I'm sorry, but for all of Zuckerberg's crazy ambition, I can't admire someone who has so little disregard for other people's privacy, making them think they're getting one thing and then switching it out from under them with no attempt to let them know or giving them a chance to opt out. While I'm certainly glad they eventually did away with Beacon after becoming the target of a class action lawsuit, the fact that the folks at Facebook even thought that was a good idea makes me not have any admiration for them whatsoever.

The whole Beacon deal is why I'm kind of surprised they're pulling the shit they're pulling now. Like, they're doing the same thing that got them in huge trouble last time, pretty much. And for that reason I wouldn't be surprised if within a month we get another apology from Mark and Facebook and another long stretch of time where they try to stay squeaky clean and not do things that'll piss anybody off. I mean, this is the first time there's ever been press actively talking about Facebook's competitors where one of the perks is "it's not Facebook". That's a queue for a company to start doing things pretty damn differently. I wouldn't complain if it did.

But again, I don't feel a personal animosity towards Zuckerberg. I think he's being an idiot rather than being evil, and I can excuse idiocy. And I can still admire his good parts. Just like it's possible to admire Einstein-the-scientist and not Einstein-the-womanizer, or to admire X-who-did-X and not X-who-also-did-Y. Strive for the good and avoid the bad.

I use Facebook. I understand why people wouldn't use Facebook, and why they think Facebook's actively harmful. I won't try to argue with them because it's a differing of opinion. But somebody expressed surprise that anybody would ever defend Facebook, and I thought I'd jump in and go "Hey! Here's a reason why!"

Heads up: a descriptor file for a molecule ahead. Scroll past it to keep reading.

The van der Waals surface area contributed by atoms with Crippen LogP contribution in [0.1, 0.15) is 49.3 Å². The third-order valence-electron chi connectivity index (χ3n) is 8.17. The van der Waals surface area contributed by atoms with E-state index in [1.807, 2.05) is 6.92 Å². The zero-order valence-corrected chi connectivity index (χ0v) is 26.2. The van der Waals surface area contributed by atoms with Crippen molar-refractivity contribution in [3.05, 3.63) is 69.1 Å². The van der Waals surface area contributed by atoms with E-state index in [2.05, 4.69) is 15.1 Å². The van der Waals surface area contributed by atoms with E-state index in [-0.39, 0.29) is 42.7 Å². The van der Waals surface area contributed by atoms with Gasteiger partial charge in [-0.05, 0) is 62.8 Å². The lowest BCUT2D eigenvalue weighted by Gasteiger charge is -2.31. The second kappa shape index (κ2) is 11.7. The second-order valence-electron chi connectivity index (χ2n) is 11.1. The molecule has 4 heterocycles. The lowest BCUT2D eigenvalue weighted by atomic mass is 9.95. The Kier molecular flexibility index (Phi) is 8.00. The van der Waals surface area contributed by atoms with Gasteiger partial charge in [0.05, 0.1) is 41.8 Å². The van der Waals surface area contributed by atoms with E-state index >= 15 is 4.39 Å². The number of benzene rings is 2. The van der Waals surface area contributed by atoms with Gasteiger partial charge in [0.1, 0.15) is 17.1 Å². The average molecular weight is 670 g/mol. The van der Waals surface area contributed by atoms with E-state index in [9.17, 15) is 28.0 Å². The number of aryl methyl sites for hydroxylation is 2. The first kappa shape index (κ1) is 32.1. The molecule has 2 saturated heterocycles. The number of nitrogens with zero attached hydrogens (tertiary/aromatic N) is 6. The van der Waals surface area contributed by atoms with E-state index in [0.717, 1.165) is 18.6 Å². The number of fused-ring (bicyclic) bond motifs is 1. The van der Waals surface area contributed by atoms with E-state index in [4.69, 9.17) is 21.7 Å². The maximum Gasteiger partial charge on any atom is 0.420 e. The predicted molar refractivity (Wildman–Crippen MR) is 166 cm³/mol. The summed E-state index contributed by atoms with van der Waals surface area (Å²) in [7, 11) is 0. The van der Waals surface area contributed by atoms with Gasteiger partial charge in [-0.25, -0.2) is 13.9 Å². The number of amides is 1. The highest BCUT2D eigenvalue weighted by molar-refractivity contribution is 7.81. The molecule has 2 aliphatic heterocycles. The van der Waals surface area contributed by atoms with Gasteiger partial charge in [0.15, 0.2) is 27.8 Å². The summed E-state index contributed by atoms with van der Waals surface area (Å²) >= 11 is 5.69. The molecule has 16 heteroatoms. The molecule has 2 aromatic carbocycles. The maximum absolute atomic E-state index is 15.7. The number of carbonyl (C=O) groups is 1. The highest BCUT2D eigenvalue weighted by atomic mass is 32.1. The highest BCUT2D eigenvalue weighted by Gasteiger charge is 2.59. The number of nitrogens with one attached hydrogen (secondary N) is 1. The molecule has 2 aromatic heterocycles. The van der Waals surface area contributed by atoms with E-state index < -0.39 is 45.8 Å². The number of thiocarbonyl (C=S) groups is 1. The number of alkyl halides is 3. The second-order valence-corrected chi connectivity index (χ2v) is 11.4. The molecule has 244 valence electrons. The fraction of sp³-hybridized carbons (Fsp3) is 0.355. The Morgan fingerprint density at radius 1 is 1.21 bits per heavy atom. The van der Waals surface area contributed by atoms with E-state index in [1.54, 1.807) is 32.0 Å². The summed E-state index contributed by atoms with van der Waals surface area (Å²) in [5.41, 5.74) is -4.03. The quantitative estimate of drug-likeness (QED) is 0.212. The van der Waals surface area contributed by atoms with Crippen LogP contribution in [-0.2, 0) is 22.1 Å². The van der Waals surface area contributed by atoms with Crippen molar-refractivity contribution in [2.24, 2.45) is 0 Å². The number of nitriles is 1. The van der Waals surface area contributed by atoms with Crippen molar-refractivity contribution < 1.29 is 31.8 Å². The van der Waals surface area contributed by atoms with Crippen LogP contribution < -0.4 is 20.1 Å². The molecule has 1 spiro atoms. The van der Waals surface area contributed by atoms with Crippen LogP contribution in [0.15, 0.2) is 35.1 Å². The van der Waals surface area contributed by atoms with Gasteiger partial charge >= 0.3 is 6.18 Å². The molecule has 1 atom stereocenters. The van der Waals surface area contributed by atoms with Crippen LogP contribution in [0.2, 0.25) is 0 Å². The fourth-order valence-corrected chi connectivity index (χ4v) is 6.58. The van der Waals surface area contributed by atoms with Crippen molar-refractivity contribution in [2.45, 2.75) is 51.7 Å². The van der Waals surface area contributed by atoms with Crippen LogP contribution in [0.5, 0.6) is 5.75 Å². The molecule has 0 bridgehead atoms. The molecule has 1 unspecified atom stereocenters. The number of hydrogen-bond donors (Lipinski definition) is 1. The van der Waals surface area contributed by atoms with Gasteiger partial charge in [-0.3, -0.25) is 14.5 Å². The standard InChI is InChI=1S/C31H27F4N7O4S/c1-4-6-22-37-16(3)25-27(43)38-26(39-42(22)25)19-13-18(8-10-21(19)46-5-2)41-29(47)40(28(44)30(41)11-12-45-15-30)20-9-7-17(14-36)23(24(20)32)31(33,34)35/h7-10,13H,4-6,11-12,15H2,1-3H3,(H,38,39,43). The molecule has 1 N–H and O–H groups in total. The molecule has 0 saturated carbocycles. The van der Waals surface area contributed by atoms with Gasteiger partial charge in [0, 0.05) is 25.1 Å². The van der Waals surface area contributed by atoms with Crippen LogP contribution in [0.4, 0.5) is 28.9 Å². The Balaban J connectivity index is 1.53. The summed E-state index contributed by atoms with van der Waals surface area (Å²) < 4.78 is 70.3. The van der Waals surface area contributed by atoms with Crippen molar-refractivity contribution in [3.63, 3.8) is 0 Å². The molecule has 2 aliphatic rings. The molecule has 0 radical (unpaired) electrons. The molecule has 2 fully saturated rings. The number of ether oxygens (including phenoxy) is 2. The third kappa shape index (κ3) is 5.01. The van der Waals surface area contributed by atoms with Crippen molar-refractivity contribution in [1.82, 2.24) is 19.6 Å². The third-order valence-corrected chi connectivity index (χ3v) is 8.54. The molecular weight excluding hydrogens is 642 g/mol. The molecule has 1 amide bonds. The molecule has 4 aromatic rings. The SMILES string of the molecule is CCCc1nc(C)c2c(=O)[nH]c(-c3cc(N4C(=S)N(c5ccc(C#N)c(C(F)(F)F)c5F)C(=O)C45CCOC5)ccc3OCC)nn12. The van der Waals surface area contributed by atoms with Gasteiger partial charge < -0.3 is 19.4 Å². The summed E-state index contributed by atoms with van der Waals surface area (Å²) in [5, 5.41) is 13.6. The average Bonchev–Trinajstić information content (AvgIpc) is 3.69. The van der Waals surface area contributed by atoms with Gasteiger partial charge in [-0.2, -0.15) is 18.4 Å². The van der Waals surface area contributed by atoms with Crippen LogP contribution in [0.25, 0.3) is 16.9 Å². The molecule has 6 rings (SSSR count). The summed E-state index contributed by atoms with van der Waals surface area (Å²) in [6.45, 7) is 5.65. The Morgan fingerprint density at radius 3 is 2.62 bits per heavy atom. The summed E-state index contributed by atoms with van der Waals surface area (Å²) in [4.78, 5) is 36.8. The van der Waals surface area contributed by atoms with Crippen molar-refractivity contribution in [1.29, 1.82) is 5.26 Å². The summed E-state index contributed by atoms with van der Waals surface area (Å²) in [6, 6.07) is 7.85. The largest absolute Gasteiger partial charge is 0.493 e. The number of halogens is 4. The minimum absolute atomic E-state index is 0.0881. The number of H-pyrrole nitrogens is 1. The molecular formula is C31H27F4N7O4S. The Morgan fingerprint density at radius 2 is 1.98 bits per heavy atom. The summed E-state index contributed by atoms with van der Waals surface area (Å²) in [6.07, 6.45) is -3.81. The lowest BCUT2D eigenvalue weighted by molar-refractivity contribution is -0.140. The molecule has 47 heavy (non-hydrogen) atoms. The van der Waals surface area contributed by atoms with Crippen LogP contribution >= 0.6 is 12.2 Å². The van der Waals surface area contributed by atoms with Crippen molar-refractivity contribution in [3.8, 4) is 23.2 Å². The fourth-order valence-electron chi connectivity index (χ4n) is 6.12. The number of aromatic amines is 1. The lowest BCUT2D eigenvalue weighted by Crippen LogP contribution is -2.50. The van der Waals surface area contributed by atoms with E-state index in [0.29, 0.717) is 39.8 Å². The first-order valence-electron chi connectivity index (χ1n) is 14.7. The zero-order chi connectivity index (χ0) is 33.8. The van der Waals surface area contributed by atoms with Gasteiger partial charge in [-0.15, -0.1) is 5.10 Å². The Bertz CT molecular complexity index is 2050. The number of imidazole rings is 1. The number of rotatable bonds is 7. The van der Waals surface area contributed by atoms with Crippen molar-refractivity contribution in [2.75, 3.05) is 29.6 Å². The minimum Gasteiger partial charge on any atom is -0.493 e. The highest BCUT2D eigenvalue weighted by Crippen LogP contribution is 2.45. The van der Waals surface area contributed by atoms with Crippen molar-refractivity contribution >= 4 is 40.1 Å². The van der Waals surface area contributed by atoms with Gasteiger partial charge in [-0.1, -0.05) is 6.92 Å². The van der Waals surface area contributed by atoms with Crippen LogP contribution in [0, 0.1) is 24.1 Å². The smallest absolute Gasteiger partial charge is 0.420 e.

posted by Rory Marinich at 5:04 PM on May 17, 2010


Nomixsid, The IT department at work won't let us install adblock software.

Even if they did, I probably wouldn't. Ads can be sometimes useful for highlighting related trends -- something that I could find helpful for work.
posted by zarq at 5:13 PM on May 17, 2010


"Hey! Here's a reason why!"
Afroblanco asked for a defence of Facebook's privacy practices, not a defence of Facebook per se. "I love Mark and totally heart Facebook and don't give a shit about my privacy" isn't that.
posted by bonaldi at 5:18 PM on May 17, 2010


What a silly question. My opinion about Facebook.

I wouldn't have thought that elaboration was necessary, but apparently I was wrong again.

Your opinion is that it's ok for you that Facebook doesn't give a shit about anyone's privacy, because you also don't give a shit about your own privacy. And that you think they're not evil, just overly ambitious. But that's not much of an opinion about whether Facebook's behavior is ok or not, is it? And what is evil anyway except unchecked ambition? If I choose to do whatever I like regardless of the consequences, guess what - that's evil! No twirly mustache fiddling required.